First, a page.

Here's my latest post on HBR.
Entitlement: (n.) the belief that one is deserving of, or entitled to certain privileges.
Twenty minutes into my daughter’s tennis lesson, trying to be efficient, I began to pick up the loose balls on the court. Her instructor stopped me. “Parents,” he said, “can mollycoddle their kids, but when they’re with me, they clean up their own mess.”
Entitlement is pervasive in American culture. The athletes and coaches who traffic drugs or abuse children because the rules don’t apply to them; millennials who, at a time of high unemployment, expect more concessions and perks, not fewer; politicians who can legally buy and sell stock based on non-public information. As Aldous Huxley wrote, “Most human beings have an almost infinite capacity for taking things for granted.”
In a business, entitlement inhibits innovation. And without innovation, we have sluggish economic growth. Consider, for example, one of the start-ups I backed as an angel investor. We had budgeted $90,000 for a particular expenditure. At the last moment, one of the senior decision makers unilaterally made changes, none of which was critical, just to throw his weight around. This decision led to a crippling overage of $30,000, a factor in the company’s demise. One business down, fewer jobs created.
In recent decades, we’ve bred a culture that is anathema to respect. We rightly applaud the Internet citizenry that brings about freedom of information and crowd sourced fundraising for creative projects and non-profits. But if we subtract accountability from empowerment, employers, for example, may wonder if they really wield the authority to demote employees when they underperform. Or worse, when managers and boards of directors (like those at UnitedHealth) fall prey to wanting to be well-liked instead of running a business well, that’s its own guise of title without obligation.
In failing to hold our charges accountable, we slip a noose of entitlement around their necks. When my son, for instance, pleads to stay home from school because he hasn’t studied for a test, part of me wants to say yes. He’ll like that. It will feel good. I’ll be his friend. But what happens in college or on the job and he can’t meet a deadline? Better that he be steamed now than cooked later. Likewise, by not allowing our employees to experience consequences, we wrap a noose around their necks, and ultimately ours.
Here’s how I see entitlement playing out for me as an individual: it enters the picture when I think I have the right to something, like a promotion,
just because I showed up. Or I expect someone to do me a favor, without any reciprocity, just because I need it. Or even when someone gets an opportunity that could have legitimately been mine and my reaction is, “Why should I bother?” Instead of “What did they do that I didn’t?” Failing to acknowledge the hard work of other people can be a form of entitlement. As can becoming a benevolent dictator to my staff, deciding that seeking consensus is no longer required. After all, I know what’s best for my employees, because I am literally en-titled.
In fact, boundaries and challenges can empower and embolden us.Behind most major entrepreneurial insights is a person who had a problem to solve — from Marci Harris, the CEO of POPVOX, who wanted to help congressional staffers make sense of the 350 million email messages and correspondence they receive from constituents and lobbyists each year, to Scott Cook, the founder of Intuit, who aspired to help people
manage their finances more easily. But, if from a very young age, we solve our children’s problems for them, we are cutting off our supply of creative problem solvers, future innovators, and entrepreneurs. People do occasionally choose to disrupt themselves, but more frequently, disruption comes because we hunger for a better life. It’s no wonder then that the emerging markets are a seedbed of innovation. Or that 52% of Silicon Valley’s start-ups during 1995-2005 were founded by immigrants. When we are satiated with stuff, we lose the imperative to innovate and disrupt.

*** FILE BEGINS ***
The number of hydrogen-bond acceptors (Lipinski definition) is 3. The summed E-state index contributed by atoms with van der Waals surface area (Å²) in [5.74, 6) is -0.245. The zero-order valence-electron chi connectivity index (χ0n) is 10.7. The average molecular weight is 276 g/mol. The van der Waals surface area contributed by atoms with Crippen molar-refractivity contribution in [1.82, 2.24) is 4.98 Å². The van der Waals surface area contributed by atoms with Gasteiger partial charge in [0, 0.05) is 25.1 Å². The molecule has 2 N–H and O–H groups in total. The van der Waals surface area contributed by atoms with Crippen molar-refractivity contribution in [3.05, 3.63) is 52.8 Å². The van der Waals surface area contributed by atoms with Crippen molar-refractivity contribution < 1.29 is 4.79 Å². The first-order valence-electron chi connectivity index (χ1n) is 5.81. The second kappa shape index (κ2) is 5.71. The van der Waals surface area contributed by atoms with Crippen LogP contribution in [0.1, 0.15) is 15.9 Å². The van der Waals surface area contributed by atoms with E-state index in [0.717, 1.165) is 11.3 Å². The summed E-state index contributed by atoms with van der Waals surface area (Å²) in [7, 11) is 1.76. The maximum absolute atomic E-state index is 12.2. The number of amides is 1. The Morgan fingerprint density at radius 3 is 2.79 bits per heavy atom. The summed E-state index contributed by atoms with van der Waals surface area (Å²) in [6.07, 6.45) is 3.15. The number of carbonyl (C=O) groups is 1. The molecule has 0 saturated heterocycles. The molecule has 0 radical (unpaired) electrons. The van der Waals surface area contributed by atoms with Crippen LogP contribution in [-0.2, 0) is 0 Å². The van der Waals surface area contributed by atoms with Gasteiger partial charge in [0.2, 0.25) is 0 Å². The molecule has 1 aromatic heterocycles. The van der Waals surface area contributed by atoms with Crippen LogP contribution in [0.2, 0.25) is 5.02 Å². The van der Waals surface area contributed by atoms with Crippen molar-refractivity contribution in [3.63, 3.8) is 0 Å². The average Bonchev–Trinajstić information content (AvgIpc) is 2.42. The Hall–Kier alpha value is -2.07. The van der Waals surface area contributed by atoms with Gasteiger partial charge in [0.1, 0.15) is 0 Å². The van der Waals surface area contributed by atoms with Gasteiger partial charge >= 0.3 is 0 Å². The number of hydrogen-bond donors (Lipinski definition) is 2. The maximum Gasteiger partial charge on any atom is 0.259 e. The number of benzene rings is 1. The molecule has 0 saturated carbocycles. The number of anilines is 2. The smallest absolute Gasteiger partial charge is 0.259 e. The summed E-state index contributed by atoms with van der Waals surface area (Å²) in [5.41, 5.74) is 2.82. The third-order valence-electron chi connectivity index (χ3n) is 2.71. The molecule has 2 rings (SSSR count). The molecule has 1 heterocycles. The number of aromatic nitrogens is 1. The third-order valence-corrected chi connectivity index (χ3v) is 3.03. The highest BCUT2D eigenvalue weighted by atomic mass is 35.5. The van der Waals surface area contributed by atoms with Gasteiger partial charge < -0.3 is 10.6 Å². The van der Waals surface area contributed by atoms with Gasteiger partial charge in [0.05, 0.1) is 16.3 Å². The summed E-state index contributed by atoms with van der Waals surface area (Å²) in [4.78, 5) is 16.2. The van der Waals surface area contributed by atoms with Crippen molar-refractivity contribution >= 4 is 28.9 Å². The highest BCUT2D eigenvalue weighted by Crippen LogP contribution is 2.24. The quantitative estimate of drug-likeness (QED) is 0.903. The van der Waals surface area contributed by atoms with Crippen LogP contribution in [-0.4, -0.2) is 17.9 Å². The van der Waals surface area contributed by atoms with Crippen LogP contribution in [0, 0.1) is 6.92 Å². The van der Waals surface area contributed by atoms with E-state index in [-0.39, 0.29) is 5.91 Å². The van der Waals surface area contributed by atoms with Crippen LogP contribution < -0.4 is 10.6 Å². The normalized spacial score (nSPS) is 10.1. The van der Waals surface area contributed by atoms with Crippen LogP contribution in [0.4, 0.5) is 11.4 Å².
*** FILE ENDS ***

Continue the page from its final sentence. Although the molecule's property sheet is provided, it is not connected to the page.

One entrepreneur friend embodies what I aspire to. He will tell you he was born with a silver spoon: well-educated, well-connected, and well-off. When I first met him, I assumed that he would expect people to just show up for him. Instead, he feels the weight of his good fortune. He’s pulled out the stops to start two businesses and is now on his third. He enjoys the privileges of the developed world, but has the drive I have seen time and again in the developing markets.
Most of us believe we deserve opportunity — we are brimming with confidence and competence to change the world. It’s vital that we are also equipped with the humility to understand that changing the world requires that we change ourselves. Life, liberty and the pursuit of happiness are inalienable rights. They are our birthright. If we properly exercise that birthright, there will be tremendous innovation and growth, even prosperity. Let’s not give up our birthright because we think we deserve it.
When I first spoke to Richard and Linda Eyre about their book, The Entitlement Trap, I encouraged him to write an op-ed discussing how entitlement affects the workplace. I found myself suggesting this again a few months later when I saw Linda. That got me wondering. Am I suggesting this just because it's a good idea for them, or because it was a topic I wanted/needed to explore further? Having now poured my brain into this post — I realize it was.
Perhaps there's a lesson here.
If you are at a loss as to what topics you might be discussing, examine what ideas you find yourself suggesting that others write or talk about, over and again. Or what articles you forward to people. Or who you cc on Facebook or Twitter. It's likely this impulse has shown you something about you. Or as S. Max Brown writes, “Be mindful of the things we celebrate. They are a reflection of the things we hold in high esteem.”